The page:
En EspaŅol
Share

Ask Mr. Smarty Plants

Mr. Smarty Plants - Instructions for composting in southeast Texas

Ask Mr. Smarty Plants is a free service provided by the staff and volunteers at the Lady Bird Johnson Wildflower Center.

Search Smarty Plants
    
 
See a list of all Smarty Plants questions
Can't find the answer in our existing FAQs, submit a question to Mr. Smarty Plants.

Need help with plant identification, visit the plant identification page.
 
rate this answer
Not Yet Rated

Monday - February 18, 2008

From: Houston, TX
Region: Southwest
Topic: Compost and Mulch
Title: Instructions for composting in southeast Texas
Answered by: Stephen Brueggerhoff and Nan Hampton

QUESTION:

Do you ever offer composting classes? I live in Houston and would like to start composting in my backyard... are there any particular books you would recommend for composting in SE TX? Thank you!

ANSWER:

While our workshop series focuses on basic horticultural knowledge, we have yet to tackle an entire class involved with composting; and, believe me, there is a science AND art to composting successfully. However, you should have the tools and resources close to home available to you. I recommend contacting your local Harris County Cooperative Extension agent's office. There is a strong presence of the Master Gardener's (a program supported by the Texas Cooperative Extension Agency) in your county, so definitely hook up with them.

We would also like to recommend a few Internet sites with information about composting:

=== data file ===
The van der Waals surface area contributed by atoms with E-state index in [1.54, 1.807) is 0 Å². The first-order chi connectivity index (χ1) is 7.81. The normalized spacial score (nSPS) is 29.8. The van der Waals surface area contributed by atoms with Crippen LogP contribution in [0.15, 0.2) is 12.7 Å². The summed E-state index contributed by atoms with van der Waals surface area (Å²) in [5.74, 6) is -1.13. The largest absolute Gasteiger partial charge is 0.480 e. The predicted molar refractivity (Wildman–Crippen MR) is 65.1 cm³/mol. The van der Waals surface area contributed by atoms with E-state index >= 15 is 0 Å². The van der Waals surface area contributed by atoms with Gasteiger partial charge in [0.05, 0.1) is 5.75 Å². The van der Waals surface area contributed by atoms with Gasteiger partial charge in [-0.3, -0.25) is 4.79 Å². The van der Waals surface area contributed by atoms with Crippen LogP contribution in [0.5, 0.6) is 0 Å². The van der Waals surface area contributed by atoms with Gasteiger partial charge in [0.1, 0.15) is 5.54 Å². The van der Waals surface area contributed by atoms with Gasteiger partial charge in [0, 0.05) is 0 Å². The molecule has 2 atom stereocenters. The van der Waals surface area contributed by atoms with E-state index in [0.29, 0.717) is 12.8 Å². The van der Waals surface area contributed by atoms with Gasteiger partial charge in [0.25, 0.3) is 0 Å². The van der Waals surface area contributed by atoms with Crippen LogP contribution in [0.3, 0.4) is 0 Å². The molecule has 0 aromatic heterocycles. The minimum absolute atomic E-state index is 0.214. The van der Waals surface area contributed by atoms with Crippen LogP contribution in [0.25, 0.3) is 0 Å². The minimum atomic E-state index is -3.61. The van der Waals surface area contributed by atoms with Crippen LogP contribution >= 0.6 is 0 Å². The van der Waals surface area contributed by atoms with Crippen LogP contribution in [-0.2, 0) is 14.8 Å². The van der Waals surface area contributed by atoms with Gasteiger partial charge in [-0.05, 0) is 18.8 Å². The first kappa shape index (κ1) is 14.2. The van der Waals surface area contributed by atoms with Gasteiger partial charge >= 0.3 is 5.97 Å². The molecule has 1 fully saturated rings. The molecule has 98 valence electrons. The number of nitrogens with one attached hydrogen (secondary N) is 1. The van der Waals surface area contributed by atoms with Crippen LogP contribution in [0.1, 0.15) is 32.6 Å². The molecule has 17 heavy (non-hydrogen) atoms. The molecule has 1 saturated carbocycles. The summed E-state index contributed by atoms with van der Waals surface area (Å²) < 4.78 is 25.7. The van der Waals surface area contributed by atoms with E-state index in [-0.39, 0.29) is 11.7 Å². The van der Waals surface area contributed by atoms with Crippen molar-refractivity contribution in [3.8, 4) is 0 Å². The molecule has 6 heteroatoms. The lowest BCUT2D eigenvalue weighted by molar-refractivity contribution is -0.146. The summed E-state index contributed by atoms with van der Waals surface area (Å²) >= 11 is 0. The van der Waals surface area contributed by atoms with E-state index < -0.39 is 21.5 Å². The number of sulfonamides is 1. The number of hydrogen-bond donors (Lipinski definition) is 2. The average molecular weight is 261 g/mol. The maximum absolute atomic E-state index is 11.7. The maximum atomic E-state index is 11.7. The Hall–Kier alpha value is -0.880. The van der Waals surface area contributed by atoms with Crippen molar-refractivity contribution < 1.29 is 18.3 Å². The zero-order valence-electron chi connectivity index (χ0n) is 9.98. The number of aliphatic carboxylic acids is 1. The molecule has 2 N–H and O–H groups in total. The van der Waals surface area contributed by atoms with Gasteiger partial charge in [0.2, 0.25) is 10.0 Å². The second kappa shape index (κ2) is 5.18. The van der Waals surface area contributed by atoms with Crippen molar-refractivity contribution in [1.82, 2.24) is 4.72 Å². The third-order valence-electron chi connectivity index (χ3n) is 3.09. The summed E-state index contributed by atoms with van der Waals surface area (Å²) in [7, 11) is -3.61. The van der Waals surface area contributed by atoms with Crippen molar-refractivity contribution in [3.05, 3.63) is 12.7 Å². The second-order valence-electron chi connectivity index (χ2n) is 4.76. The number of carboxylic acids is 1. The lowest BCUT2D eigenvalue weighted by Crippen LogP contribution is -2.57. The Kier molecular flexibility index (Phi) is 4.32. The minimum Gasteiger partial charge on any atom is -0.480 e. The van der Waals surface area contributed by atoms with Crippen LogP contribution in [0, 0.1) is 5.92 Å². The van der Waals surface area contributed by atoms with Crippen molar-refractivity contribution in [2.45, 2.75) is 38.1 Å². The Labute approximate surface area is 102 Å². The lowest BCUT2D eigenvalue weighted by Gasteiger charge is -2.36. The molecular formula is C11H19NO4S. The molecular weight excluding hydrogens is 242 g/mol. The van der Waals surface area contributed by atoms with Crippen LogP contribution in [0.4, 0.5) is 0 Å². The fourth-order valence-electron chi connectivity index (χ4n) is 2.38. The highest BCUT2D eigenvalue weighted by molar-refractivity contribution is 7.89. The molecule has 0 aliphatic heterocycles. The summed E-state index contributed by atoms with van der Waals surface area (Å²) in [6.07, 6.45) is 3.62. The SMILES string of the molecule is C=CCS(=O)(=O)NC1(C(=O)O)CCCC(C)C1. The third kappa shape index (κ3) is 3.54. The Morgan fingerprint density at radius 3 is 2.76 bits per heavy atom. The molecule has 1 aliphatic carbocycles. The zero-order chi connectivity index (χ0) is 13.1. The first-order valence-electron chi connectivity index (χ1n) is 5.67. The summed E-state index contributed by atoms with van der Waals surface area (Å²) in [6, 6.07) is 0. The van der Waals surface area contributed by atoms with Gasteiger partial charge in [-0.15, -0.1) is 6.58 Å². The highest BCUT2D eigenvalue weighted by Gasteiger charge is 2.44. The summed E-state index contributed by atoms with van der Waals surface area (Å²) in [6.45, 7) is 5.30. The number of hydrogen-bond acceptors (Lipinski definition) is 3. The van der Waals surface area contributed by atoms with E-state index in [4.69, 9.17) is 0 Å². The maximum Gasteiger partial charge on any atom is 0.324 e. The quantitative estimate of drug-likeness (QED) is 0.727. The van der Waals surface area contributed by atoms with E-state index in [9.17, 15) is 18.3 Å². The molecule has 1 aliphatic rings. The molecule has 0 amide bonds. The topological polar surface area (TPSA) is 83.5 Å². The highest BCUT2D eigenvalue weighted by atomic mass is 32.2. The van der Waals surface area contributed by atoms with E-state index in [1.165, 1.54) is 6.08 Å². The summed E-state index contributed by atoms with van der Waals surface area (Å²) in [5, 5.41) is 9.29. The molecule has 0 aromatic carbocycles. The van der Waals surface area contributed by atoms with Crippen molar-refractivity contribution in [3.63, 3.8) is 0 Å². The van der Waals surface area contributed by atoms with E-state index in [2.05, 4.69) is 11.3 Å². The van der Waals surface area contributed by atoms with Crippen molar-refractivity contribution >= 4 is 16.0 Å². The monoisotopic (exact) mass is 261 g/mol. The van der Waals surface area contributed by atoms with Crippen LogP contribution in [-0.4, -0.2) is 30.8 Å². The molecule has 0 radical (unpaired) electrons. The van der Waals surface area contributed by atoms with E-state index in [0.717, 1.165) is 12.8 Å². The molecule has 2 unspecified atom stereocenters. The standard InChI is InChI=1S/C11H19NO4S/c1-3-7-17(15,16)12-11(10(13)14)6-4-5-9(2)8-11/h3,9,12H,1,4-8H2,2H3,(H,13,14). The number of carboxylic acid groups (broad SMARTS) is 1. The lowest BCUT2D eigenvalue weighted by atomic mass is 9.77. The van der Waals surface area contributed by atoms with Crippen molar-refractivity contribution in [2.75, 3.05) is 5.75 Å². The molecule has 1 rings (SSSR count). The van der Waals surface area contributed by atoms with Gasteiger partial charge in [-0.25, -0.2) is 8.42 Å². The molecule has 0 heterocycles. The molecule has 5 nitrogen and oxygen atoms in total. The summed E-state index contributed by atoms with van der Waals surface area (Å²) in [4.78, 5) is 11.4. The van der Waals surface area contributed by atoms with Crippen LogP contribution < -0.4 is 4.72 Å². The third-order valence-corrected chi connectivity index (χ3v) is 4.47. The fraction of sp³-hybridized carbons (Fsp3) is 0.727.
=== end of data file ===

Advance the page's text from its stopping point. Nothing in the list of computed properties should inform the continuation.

1. The City of Austin has simple, straightforward instructions for getting started with composting.

2. The USDA Natural Resources Conservation Service also has a very informative site.

3. There is a very interesting discussion on composting by Journey to Forever.

4. Finally, if you want to know about The Science and Engineering of Composting, Cornell University has a thorough discussion.

For print sources, here are a couple of books recommended by members of our Mr. Smarty Plants group:

Secrets to Great Soil by Elizabeth Stell

Let it Rot! The Gardener's Guide to Composting by Stu Campbell

 

More Compost and Mulch Questions

Planters for wildflower exhibit in Jemez Springs NM
November 28, 2010 - I am planning to have a wildflower/pollinator exhibit at a visitor center located on a high elevation grassland (no trees). I would like advice on the size of the planter boxes.The area is located at...
view the full question and answer

Plant for part sun in Nampa Idaho
May 20, 2010 - What could I plant in arid SW Idaho on the northwest side of my house along a border against the house? Most of the day this area is in shade, but at the hottest time of the day it gets a couple of h...
view the full question and answer

Clay hill with erosion problems in Reedsport OR
July 10, 2009 - We have a very steep 35-40' clay hill subject to erosion in the Oregon rainy season. How or what do we do to get some kind of vegetation/grass, etc to grow without washing away? We have had mudslides...
view the full question and answer

Problem With Vegetable Garden Soil
June 09, 2013 - We live in Liberty Hill on 25 acres and we are working to restore native grasses and plants. We are ardent supporters of the Wildflower center. I say this because my question is not "typical" of wh...
view the full question and answer

Interaction of Habiturf and St. Augustine grasses from Willow City TX
April 16, 2012 - How does Habiturf and St. Augustine interact? Does one dominate the other? Can you plant them in close areas? Thank you.
view the full question and answer

Smarty Plants's Facebook profile Support the Wildflower Center by Donating Online or Becoming a Member today.

Mr. Smarty Plants wants you to be his Facebook friend. Click the Facebook icon to add yourself to Mr. Smarty Plants list of friends.
E-NEWSLETTER | BECOME A MEMBER | DONATE NOW | MEDIA | SITEMAP
© 2014 Lady Bird Johnson Wildflower Center